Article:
Friday, 25 February 2011

The wild west

Desperate to find something to keep me occupied, after dropping the family off to see Joseph! at the Bristol Hippodrome (I wasn’t desperate enough to join them), I remembered there was a cinema entrenched within Cabot Circus. It had “de Lux” in the name, it was showing True Grit and best of all it had an online booking service - I wouldn’t have to talk to anyone.

But the online booking service wasn’t working so I took a chance with the 24 hour booking line; (I thought) all you have to do is press numbers. Alas, whilst that’s enough for Barclays it’s not enough to book a film and I was obliged to speak to the software on the other end. It was a short conversation:
Good afternoon and welcome… If, for example, you are calling for the Showcase cinema in Birmingham, simply say Birmingham, otherwise please say which Showcase cinema you are calling for.
I’m not sure if you mean the Showcase cinema in Cabots Circus, Bristol City centre or… Leeds.
Then I remembered I'd been using Chrome earlier; maybe I should try the old-timer, good old Internet Explorer, still good for something… and my ticket was booked.

All I needed was a cover story. It’s easier than explaining to Little Miss R why she can’t watch certain films, Black Swan was bad enough, and since she holds back from talking to people she doesn’t know - can’t imagine where she gets that from - I decided to meet a friend.
What’s his name?
Oh… ummm… Rooster Cogburn.
And then I added:
He probably looks a little different to how I remember.
Yet despite being a Coen brothers production, this new version is reassuringly familiar. It’s more subtle than I expected, the guys in black are mostly a shade of grey, and surviving, like the rest of us.

Tuesday, 22 February 2011

The changing face of the BBC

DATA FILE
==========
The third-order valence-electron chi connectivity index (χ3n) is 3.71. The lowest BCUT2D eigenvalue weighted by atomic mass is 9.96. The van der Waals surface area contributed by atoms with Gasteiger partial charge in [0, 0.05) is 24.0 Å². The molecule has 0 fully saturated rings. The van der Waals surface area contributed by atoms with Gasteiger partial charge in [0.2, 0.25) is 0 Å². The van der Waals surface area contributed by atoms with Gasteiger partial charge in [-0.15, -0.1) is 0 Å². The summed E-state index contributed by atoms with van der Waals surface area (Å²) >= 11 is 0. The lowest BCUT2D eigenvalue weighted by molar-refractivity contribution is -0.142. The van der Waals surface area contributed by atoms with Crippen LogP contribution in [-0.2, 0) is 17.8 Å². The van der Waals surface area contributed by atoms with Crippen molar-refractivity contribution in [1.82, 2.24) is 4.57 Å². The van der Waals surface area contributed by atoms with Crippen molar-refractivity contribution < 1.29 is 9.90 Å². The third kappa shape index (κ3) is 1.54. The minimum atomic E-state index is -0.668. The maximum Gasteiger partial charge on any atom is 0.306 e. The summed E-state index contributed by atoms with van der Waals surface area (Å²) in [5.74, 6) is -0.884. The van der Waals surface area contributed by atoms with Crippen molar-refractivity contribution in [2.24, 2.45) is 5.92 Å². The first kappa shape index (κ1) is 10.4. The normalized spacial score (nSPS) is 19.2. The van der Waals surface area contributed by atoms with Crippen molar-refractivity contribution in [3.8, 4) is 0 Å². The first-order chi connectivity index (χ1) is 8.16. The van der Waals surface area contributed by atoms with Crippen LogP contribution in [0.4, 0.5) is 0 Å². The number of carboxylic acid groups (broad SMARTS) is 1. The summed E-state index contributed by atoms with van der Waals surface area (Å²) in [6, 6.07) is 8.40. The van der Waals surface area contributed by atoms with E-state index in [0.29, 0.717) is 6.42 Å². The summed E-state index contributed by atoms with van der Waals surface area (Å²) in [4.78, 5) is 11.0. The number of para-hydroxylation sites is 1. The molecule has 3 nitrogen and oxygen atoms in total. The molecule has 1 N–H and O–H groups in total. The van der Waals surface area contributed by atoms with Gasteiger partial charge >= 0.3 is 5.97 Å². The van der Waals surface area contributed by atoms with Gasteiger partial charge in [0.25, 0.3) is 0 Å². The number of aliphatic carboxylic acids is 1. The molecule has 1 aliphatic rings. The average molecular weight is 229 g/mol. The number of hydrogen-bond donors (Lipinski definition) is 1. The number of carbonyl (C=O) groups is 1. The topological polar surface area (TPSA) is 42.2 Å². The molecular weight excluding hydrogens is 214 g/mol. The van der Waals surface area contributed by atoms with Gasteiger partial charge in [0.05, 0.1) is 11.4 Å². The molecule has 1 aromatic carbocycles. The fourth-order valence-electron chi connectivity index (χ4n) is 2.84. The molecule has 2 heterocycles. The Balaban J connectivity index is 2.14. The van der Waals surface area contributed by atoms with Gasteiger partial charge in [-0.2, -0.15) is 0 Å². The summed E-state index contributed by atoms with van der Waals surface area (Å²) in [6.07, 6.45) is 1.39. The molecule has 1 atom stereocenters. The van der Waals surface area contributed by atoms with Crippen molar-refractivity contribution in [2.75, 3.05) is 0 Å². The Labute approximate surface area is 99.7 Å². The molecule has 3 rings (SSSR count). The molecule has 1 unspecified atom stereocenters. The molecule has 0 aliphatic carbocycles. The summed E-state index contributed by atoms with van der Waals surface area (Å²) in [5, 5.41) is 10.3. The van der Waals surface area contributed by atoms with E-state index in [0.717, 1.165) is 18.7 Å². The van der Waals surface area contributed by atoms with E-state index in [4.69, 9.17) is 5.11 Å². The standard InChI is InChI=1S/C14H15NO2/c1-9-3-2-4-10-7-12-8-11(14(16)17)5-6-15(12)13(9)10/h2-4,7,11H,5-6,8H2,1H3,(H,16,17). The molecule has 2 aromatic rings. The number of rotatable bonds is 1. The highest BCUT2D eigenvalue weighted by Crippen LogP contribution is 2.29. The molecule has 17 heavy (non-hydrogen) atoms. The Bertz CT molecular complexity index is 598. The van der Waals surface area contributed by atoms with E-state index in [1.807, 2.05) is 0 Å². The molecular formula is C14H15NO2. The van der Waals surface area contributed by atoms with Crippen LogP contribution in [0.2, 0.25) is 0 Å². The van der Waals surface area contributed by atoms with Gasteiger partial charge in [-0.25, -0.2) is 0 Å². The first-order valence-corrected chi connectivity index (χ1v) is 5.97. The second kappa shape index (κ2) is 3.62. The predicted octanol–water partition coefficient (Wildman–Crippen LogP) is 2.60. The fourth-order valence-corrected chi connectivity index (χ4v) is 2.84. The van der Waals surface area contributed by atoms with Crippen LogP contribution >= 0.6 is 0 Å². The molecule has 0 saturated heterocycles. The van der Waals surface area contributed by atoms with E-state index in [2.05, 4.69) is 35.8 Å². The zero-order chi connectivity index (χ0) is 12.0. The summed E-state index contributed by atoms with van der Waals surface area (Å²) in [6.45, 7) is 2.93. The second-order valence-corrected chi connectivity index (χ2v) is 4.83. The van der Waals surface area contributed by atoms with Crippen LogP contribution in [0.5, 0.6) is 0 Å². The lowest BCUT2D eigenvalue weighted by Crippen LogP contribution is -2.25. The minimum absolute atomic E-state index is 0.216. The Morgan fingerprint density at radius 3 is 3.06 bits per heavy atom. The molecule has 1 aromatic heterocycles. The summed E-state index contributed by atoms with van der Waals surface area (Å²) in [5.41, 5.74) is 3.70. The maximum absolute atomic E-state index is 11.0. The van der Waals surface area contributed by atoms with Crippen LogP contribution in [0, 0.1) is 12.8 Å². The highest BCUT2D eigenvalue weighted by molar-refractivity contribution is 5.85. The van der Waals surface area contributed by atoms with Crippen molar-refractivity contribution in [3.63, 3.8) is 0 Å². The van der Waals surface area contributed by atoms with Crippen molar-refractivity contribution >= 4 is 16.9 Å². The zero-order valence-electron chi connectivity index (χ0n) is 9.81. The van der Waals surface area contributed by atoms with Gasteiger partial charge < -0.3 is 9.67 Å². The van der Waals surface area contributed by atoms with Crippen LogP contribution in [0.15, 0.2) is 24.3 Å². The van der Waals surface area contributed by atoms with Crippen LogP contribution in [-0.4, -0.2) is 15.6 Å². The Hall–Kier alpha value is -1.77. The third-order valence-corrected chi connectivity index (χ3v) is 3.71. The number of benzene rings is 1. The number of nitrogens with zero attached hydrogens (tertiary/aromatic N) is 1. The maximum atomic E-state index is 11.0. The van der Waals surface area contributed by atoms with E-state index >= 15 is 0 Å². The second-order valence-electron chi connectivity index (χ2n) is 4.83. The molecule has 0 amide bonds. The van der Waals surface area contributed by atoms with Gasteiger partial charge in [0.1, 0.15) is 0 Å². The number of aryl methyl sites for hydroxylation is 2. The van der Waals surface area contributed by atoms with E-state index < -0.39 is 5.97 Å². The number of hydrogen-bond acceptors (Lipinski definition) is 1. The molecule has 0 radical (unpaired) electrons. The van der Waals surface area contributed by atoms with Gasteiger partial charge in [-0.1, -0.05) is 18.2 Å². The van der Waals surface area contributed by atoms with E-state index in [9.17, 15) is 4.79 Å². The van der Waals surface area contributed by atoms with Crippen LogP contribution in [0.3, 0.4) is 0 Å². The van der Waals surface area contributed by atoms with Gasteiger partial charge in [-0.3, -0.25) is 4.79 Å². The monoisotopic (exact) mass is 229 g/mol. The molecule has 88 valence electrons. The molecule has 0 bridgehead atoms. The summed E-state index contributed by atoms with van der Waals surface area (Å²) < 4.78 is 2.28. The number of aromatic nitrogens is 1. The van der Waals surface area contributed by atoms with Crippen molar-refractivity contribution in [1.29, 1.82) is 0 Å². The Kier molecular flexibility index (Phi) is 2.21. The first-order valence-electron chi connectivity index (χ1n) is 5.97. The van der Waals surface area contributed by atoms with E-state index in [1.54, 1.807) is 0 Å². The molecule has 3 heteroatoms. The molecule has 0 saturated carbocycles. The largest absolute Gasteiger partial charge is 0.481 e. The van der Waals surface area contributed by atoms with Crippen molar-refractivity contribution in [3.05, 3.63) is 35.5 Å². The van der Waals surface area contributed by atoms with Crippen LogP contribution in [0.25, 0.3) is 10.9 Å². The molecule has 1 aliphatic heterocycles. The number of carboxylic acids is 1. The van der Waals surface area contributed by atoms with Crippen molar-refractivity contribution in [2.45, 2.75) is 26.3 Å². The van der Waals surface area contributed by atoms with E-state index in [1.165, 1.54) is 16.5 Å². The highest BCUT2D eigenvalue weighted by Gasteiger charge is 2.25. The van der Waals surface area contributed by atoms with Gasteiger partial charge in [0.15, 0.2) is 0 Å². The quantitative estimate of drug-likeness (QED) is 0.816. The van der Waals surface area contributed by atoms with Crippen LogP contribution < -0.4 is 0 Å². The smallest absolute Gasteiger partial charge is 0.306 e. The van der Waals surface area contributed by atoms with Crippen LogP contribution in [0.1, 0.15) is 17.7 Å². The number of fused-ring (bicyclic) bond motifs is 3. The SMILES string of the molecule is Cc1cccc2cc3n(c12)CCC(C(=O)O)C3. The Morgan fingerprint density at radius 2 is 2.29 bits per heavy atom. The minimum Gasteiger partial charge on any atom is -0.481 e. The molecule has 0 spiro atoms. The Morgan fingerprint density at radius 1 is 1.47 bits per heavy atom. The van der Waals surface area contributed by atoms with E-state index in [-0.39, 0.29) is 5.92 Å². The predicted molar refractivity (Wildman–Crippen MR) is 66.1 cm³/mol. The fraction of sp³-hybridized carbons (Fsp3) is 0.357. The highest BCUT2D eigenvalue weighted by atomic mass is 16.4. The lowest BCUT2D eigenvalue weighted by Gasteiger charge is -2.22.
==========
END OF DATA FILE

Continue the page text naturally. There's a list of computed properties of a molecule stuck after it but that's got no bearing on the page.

Some, admittedly enjoyable, mealy-mouthed nonsense from the BBC today; from a report on Iranian warships entering the Suez Canal on their way to the Mediterranean:
Israeli [sic] considers Iran a threat because of its controversial nuclear programme, development of ballistic missiles, support for Lebanese and Palestinian militant groups, and promises to destroy Israel.
It was at least an honest, albeit rushed, assessment; I particularly like how Iran’s well documented threat to 'wipe Israel off the map' is added almost as an afterthought. Later in the day, however, the report was amended to:
Israel considers Iran a threat because of its controversial nuclear programme, development of ballistic missiles, support for Lebanese and Palestinian militant groups, and Tehran's repeated anti-Israel rhetoric.
So “promises to destroy Israel” becomes “anti-Israel rhetoric”. You know, I’ve occasionally used anti-German rhetoric when they beat us at football (so every few years), but really...

Monday, 21 February 2011

You are here

Artist: Little Miss Ruse, aged nine.

Friday, 18 February 2011

What is the NHS?

Close to where I live sits a cottage hospital. I have no idea what services it provides, how many people use it or how much it costs. Nor I suspect does anyone else. Regardless, I am quite sure that were an attempt made to close it the whole community would be ‘up in arms’, and before asking any of these questions. Similarly, it reminds me of a discussion I had many years ago with a friend who opined that nurses deserved ‘far more’ than they were getting paid, without even knowing how much they were getting paid. I didn’t either, but you’d have thought one statement would be predicated by the other.

That’s the thing about the National Health Service, it seems to exist in a logic-free vacuum; our relation to the institution is entirely emotional and our love measured in how many hospitals we build to house the 1.7 million people in its service. As the NHS website tells us:
Only the Chinese People’s Liberation Army, the Wal-Mart supermarket chain and the Indian Railways directly employ more people.